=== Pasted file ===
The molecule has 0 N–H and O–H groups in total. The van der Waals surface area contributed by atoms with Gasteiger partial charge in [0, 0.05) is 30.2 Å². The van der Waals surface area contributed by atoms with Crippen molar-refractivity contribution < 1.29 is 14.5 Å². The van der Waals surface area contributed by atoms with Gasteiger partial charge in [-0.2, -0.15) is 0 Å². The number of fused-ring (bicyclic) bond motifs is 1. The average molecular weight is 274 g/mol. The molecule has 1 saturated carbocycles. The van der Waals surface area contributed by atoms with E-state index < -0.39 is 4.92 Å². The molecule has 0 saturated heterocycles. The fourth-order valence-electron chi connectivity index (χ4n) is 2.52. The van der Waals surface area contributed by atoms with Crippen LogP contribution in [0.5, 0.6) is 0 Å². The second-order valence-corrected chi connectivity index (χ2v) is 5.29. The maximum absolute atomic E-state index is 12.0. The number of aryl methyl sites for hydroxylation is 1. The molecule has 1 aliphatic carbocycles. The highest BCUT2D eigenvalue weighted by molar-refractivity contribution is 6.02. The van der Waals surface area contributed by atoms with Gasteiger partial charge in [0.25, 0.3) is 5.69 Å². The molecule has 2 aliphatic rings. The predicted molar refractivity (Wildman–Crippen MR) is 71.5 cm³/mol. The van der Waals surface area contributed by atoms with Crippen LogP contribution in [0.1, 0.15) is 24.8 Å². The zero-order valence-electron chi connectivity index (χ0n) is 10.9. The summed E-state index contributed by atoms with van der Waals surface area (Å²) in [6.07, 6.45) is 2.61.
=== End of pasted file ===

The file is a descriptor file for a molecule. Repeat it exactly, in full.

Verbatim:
The molecule has 0 N–H and O–H groups in total. The van der Waals surface area contributed by atoms with Gasteiger partial charge in [0, 0.05) is 30.2 Å². The van der Waals surface area contributed by atoms with Crippen molar-refractivity contribution < 1.29 is 14.5 Å². The van der Waals surface area contributed by atoms with Gasteiger partial charge in [-0.2, -0.15) is 0 Å². The number of fused-ring (bicyclic) bond motifs is 1. The average molecular weight is 274 g/mol. The molecule has 1 saturated carbocycles. The van der Waals surface area contributed by atoms with E-state index < -0.39 is 4.92 Å². The molecule has 0 saturated heterocycles. The fourth-order valence-electron chi connectivity index (χ4n) is 2.52. The van der Waals surface area contributed by atoms with Crippen LogP contribution in [0.5, 0.6) is 0 Å². The second-order valence-corrected chi connectivity index (χ2v) is 5.29. The maximum absolute atomic E-state index is 12.0. The number of aryl methyl sites for hydroxylation is 1. The molecule has 1 aliphatic carbocycles. The highest BCUT2D eigenvalue weighted by molar-refractivity contribution is 6.02. The van der Waals surface area contributed by atoms with Gasteiger partial charge in [0.25, 0.3) is 5.69 Å². The molecule has 2 aliphatic rings. The predicted molar refractivity (Wildman–Crippen MR) is 71.5 cm³/mol. The van der Waals surface area contributed by atoms with Crippen LogP contribution in [0.1, 0.15) is 24.8 Å². The zero-order valence-electron chi connectivity index (χ0n) is 10.9. The summed E-state index contributed by atoms with van der Waals surface area (Å²) in [6.07, 6.45) is 2.61.